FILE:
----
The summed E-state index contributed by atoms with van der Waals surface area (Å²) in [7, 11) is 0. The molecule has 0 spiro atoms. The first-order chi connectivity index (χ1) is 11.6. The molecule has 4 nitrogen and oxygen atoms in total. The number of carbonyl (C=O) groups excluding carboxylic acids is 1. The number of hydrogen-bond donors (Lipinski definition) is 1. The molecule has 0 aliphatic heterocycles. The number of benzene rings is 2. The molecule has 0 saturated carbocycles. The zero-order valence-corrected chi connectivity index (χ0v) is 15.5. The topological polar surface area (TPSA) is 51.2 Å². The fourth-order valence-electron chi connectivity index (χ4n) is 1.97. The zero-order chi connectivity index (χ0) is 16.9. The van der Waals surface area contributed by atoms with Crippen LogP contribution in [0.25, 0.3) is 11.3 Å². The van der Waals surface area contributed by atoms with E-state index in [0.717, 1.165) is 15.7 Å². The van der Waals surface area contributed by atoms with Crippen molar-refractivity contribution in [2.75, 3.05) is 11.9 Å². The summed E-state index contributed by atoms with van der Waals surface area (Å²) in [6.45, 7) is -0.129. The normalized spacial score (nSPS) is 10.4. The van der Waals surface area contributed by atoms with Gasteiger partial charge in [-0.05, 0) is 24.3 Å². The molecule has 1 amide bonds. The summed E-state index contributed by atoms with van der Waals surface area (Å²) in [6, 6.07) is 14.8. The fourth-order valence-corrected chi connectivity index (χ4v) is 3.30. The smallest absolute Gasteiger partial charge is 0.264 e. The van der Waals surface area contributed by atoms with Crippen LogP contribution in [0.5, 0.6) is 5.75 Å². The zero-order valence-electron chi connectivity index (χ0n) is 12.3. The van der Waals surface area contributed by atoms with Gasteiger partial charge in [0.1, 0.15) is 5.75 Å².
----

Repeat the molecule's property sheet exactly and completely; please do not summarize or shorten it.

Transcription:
The summed E-state index contributed by atoms with van der Waals surface area (Å²) in [7, 11) is 0. The molecule has 0 spiro atoms. The first-order chi connectivity index (χ1) is 11.6. The molecule has 4 nitrogen and oxygen atoms in total. The number of carbonyl (C=O) groups excluding carboxylic acids is 1. The number of hydrogen-bond donors (Lipinski definition) is 1. The molecule has 0 aliphatic heterocycles. The number of benzene rings is 2. The molecule has 0 saturated carbocycles. The zero-order valence-corrected chi connectivity index (χ0v) is 15.5. The topological polar surface area (TPSA) is 51.2 Å². The fourth-order valence-electron chi connectivity index (χ4n) is 1.97. The zero-order chi connectivity index (χ0) is 16.9. The van der Waals surface area contributed by atoms with Crippen LogP contribution in [0.25, 0.3) is 11.3 Å². The van der Waals surface area contributed by atoms with E-state index in [0.717, 1.165) is 15.7 Å². The van der Waals surface area contributed by atoms with Crippen molar-refractivity contribution in [2.75, 3.05) is 11.9 Å². The summed E-state index contributed by atoms with van der Waals surface area (Å²) in [6.45, 7) is -0.129. The normalized spacial score (nSPS) is 10.4. The van der Waals surface area contributed by atoms with Gasteiger partial charge in [-0.05, 0) is 24.3 Å². The molecule has 1 amide bonds. The summed E-state index contributed by atoms with van der Waals surface area (Å²) in [6, 6.07) is 14.8. The fourth-order valence-corrected chi connectivity index (χ4v) is 3.30. The smallest absolute Gasteiger partial charge is 0.264 e. The van der Waals surface area contributed by atoms with Crippen LogP contribution in [0.5, 0.6) is 5.75 Å². The zero-order valence-electron chi connectivity index (χ0n) is 12.3. The van der Waals surface area contributed by atoms with Gasteiger partial charge in [0.1, 0.15) is 5.75 Å².